Several Amendments were brought up, as On Top Magazine reports:
An amendment designed to shore up Republican support by inserting the word “civil” in front of marriage and sponsored by Republican David FitzSimmons was adopted with a voice vote “In my mind, it’s further reassurance that it’s the state role in marriage and not the religious institutions we’re talking about,” FitzSimmons told the Pioneer Press. An amendment to abolish marriage in Minnesota failed by a wide margin (111-22).
One Democrat, a minister, made up his mind on the floor:
Rep. Tim Faust, a previously undecided Lutheran minister and a Democrat, announced on the floor that he would vote for the marriage bill. Faust said that gay people are “children of God” and “yet they do not have the same rights.” “Today, we have the opportunity to give our brothers and sisters the same rights that most of us have taken for granted,” he told colleagues.
During the three hours of testimony on the bill, other representatives also offered testimony for the bill on the House floor. Edge Boston reports:
“My family knew firsthand that same sex couples pay our taxes, we vote, we serve in the military, we take care of our kids and our elders and we run businesses in Minnesota,” said the bill’s sponsor, Rep. Karen Clark, a Minneapolis Democrat who is gay. “… Same-sex couples should be treated fairly under the law, including the freedom to marry the person we love.”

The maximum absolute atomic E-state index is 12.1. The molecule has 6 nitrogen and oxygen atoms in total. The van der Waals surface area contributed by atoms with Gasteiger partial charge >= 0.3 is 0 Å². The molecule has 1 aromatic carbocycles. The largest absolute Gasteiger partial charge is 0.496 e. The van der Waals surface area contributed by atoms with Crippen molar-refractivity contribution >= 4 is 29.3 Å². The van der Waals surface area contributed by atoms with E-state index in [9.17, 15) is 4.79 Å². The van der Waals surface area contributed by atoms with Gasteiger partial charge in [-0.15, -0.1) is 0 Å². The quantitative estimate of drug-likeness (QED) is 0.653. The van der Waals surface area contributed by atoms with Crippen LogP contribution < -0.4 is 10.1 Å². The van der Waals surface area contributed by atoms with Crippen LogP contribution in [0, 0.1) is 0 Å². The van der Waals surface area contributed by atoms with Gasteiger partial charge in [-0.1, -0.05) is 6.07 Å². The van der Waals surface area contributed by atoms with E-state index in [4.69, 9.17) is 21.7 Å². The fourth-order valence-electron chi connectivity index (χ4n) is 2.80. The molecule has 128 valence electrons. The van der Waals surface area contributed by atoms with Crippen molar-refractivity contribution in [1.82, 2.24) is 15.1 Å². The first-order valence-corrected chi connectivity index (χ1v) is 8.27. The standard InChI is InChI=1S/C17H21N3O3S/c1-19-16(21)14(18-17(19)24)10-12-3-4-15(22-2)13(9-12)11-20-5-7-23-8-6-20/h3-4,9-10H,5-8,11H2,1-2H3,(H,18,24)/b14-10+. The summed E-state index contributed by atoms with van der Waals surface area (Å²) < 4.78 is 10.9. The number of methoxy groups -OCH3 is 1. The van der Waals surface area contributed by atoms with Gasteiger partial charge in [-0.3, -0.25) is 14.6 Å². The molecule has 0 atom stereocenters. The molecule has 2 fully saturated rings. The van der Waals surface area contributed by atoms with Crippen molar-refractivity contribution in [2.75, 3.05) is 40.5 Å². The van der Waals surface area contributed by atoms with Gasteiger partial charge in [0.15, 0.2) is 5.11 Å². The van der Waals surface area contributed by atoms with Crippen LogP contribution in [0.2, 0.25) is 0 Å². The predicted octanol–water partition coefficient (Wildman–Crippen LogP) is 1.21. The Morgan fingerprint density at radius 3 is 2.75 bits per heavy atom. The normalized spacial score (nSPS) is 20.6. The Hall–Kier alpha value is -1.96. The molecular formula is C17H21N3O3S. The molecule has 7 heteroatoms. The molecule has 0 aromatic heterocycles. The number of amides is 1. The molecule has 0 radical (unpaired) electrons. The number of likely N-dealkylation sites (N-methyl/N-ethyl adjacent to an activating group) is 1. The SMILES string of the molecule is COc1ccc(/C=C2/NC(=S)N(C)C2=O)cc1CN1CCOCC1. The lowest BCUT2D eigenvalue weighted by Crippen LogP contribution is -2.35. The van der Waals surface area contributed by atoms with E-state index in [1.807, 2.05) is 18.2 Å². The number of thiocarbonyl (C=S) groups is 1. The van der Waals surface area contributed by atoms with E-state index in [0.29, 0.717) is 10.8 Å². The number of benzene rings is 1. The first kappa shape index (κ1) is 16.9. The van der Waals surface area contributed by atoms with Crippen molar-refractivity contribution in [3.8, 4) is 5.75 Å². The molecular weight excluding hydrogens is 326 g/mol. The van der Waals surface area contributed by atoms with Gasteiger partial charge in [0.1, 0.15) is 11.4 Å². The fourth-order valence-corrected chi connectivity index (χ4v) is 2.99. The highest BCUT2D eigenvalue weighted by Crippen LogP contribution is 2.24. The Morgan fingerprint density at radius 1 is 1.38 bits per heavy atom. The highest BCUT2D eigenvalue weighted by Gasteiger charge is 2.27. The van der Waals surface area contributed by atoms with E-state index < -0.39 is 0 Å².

Demonstrators for the bill filled the halls:
Pro-marriage demonstrators filled the hallways outside the House chambers, some dressed in orange T-Shirts and holding signs that read, “I Support The Freedom to Marry.” Behind them, opponents held up bright pink signs that simply read, “Vote No.” Among the demonstrators was Grace McBride, 27, a nurse from St. Paul. She said she and her partner felt compelled to be there to watch history unfold. She said she hopes to get married “as soon as I can” if the bill becomes law. The legislation would allow her to do so starting Aug. 1. “I have thought about my wedding since I was a little girl,” she said.
Of course, representatives against the bill also had their say. The Washington Blade reports:
State Rep. Kelby Woodard (R-Belle Plaine) said HF 1054 would classify “half of Minnesotans as bigots” as he spoke against it. “We are being asked to redefine marriage,” he said. “We are redefining today in this bill the definition of marriage that has been the bedrock of society for thousands of years.” State Rep. Glenn Gruenhagen (R-Glencoe) cited 2,500 studies he said confirms the benefit of “traditional marriage for men, women and especially children.” State Rep. Peggy Scott (R-Andover) added HF 1054 would remove “gender-specific terminology” from Minnesota’s marriage laws. “There will be consequences intended and not intended to the very essence of who we are and what we become,” state Rep. Tony Albright (R-Prior Lake) said.
In the end, four republicans joined the democrats to pass the bill. Towleroad.com reports:
Though no Republicans had said they were ‘yes’ votes beforehand, four of them — David FitzSimmons of Albertville, Pat Garofalo of Farmington, Andrea Kieffer of Woodbury and Jenifer Loon of Eden Prairie — voted with the Democrats. Democrats Sawatzky and Fritz voted no.
Now the bill goes to the Senate for a final vote Monday.